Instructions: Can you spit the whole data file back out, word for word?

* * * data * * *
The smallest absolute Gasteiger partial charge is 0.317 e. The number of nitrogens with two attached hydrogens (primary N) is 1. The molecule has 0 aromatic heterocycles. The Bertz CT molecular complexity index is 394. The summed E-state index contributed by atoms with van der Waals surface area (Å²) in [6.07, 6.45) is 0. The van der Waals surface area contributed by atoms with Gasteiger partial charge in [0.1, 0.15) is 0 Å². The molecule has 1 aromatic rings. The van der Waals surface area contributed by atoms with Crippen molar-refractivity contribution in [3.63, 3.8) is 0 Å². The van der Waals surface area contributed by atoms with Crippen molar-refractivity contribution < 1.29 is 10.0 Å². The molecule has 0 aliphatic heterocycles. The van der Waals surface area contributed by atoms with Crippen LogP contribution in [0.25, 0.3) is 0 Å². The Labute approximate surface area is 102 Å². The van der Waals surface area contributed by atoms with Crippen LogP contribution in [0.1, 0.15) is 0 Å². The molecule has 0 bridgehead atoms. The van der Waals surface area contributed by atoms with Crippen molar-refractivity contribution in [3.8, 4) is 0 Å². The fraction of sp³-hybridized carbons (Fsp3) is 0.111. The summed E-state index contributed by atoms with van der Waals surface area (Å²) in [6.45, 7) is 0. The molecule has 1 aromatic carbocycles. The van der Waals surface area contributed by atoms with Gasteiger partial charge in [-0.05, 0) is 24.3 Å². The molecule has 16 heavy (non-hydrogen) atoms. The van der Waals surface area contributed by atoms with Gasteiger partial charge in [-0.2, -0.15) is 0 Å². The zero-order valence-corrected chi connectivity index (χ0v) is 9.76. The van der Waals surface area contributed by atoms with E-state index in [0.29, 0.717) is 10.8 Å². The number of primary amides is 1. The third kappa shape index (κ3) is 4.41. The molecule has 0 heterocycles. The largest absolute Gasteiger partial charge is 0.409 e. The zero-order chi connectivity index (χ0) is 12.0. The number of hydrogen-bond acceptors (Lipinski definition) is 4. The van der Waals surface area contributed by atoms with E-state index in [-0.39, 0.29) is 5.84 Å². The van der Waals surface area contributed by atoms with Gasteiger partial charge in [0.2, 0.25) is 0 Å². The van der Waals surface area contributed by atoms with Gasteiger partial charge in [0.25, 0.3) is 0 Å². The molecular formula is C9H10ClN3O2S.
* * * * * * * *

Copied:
The smallest absolute Gasteiger partial charge is 0.317 e. The number of nitrogens with two attached hydrogens (primary N) is 1. The molecule has 0 aromatic heterocycles. The Bertz CT molecular complexity index is 394. The summed E-state index contributed by atoms with van der Waals surface area (Å²) in [6.07, 6.45) is 0. The van der Waals surface area contributed by atoms with Gasteiger partial charge in [0.1, 0.15) is 0 Å². The molecule has 1 aromatic rings. The van der Waals surface area contributed by atoms with Crippen molar-refractivity contribution in [3.63, 3.8) is 0 Å². The van der Waals surface area contributed by atoms with Crippen molar-refractivity contribution < 1.29 is 10.0 Å². The molecule has 0 aliphatic heterocycles. The van der Waals surface area contributed by atoms with Crippen LogP contribution in [0.25, 0.3) is 0 Å². The Labute approximate surface area is 102 Å². The van der Waals surface area contributed by atoms with Crippen LogP contribution in [0.1, 0.15) is 0 Å². The molecule has 0 bridgehead atoms. The van der Waals surface area contributed by atoms with Crippen molar-refractivity contribution in [3.8, 4) is 0 Å². The fraction of sp³-hybridized carbons (Fsp3) is 0.111. The summed E-state index contributed by atoms with van der Waals surface area (Å²) in [6.45, 7) is 0. The molecule has 1 aromatic carbocycles. The van der Waals surface area contributed by atoms with Gasteiger partial charge in [-0.05, 0) is 24.3 Å². The molecule has 16 heavy (non-hydrogen) atoms. The van der Waals surface area contributed by atoms with Gasteiger partial charge in [-0.2, -0.15) is 0 Å². The zero-order valence-corrected chi connectivity index (χ0v) is 9.76. The van der Waals surface area contributed by atoms with E-state index in [0.29, 0.717) is 10.8 Å². The number of primary amides is 1. The third kappa shape index (κ3) is 4.41. The molecule has 0 heterocycles. The largest absolute Gasteiger partial charge is 0.409 e. The zero-order chi connectivity index (χ0) is 12.0. The number of hydrogen-bond acceptors (Lipinski definition) is 4. The van der Waals surface area contributed by atoms with E-state index in [-0.39, 0.29) is 5.84 Å². The van der Waals surface area contributed by atoms with Gasteiger partial charge in [0.2, 0.25) is 0 Å². The van der Waals surface area contributed by atoms with Gasteiger partial charge in [0.25, 0.3) is 0 Å². The molecular formula is C9H10ClN3O2S.